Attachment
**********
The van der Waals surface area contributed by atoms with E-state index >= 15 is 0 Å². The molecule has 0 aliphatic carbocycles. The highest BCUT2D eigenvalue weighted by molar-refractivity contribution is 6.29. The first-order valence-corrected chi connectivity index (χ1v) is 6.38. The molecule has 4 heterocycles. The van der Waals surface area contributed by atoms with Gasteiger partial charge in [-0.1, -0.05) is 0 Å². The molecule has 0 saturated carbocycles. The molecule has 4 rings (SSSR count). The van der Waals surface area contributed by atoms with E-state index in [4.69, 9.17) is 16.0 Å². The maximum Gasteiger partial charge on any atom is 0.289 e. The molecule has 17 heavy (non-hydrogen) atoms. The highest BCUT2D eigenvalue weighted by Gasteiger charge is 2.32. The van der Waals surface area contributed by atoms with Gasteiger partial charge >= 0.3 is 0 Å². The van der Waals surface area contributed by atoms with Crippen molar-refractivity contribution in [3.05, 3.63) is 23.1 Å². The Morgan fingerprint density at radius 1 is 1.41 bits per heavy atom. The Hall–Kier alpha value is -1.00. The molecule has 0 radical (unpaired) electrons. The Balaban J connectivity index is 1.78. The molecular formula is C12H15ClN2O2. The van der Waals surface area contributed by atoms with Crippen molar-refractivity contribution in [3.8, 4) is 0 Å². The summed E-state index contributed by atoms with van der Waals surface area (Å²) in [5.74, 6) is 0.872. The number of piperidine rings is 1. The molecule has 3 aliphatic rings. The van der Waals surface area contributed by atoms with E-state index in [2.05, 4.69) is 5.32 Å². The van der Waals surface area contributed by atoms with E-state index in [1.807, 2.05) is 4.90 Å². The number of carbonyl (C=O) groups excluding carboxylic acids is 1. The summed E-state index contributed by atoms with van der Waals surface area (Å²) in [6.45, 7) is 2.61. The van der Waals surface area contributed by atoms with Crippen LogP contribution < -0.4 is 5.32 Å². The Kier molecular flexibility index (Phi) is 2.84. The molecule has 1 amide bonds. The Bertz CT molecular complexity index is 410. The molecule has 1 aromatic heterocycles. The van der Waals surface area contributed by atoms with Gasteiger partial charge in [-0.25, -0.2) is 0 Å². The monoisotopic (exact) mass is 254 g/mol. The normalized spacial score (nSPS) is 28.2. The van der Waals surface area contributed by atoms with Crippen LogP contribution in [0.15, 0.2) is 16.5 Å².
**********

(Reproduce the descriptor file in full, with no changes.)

The van der Waals surface area contributed by atoms with E-state index >= 15 is 0 Å². The molecule has 0 aliphatic carbocycles. The highest BCUT2D eigenvalue weighted by molar-refractivity contribution is 6.29. The first-order valence-corrected chi connectivity index (χ1v) is 6.38. The molecule has 4 heterocycles. The van der Waals surface area contributed by atoms with Gasteiger partial charge in [-0.1, -0.05) is 0 Å². The molecule has 0 saturated carbocycles. The molecule has 4 rings (SSSR count). The van der Waals surface area contributed by atoms with E-state index in [4.69, 9.17) is 16.0 Å². The maximum Gasteiger partial charge on any atom is 0.289 e. The molecule has 17 heavy (non-hydrogen) atoms. The highest BCUT2D eigenvalue weighted by Gasteiger charge is 2.32. The van der Waals surface area contributed by atoms with Gasteiger partial charge >= 0.3 is 0 Å². The van der Waals surface area contributed by atoms with Crippen molar-refractivity contribution in [3.05, 3.63) is 23.1 Å². The Morgan fingerprint density at radius 1 is 1.41 bits per heavy atom. The Hall–Kier alpha value is -1.00. The molecule has 0 radical (unpaired) electrons. The Balaban J connectivity index is 1.78. The molecular formula is C12H15ClN2O2. The van der Waals surface area contributed by atoms with Crippen molar-refractivity contribution in [3.8, 4) is 0 Å². The summed E-state index contributed by atoms with van der Waals surface area (Å²) in [5.74, 6) is 0.872. The number of piperidine rings is 1. The molecule has 3 aliphatic rings. The van der Waals surface area contributed by atoms with E-state index in [2.05, 4.69) is 5.32 Å². The van der Waals surface area contributed by atoms with E-state index in [1.807, 2.05) is 4.90 Å². The number of carbonyl (C=O) groups excluding carboxylic acids is 1. The summed E-state index contributed by atoms with van der Waals surface area (Å²) in [6.45, 7) is 2.61. The van der Waals surface area contributed by atoms with Crippen LogP contribution < -0.4 is 5.32 Å². The Kier molecular flexibility index (Phi) is 2.84. The molecule has 1 amide bonds. The Bertz CT molecular complexity index is 410. The molecule has 1 aromatic heterocycles. The van der Waals surface area contributed by atoms with Gasteiger partial charge in [-0.25, -0.2) is 0 Å². The monoisotopic (exact) mass is 254 g/mol. The normalized spacial score (nSPS) is 28.2. The van der Waals surface area contributed by atoms with Crippen LogP contribution in [0.15, 0.2) is 16.5 Å².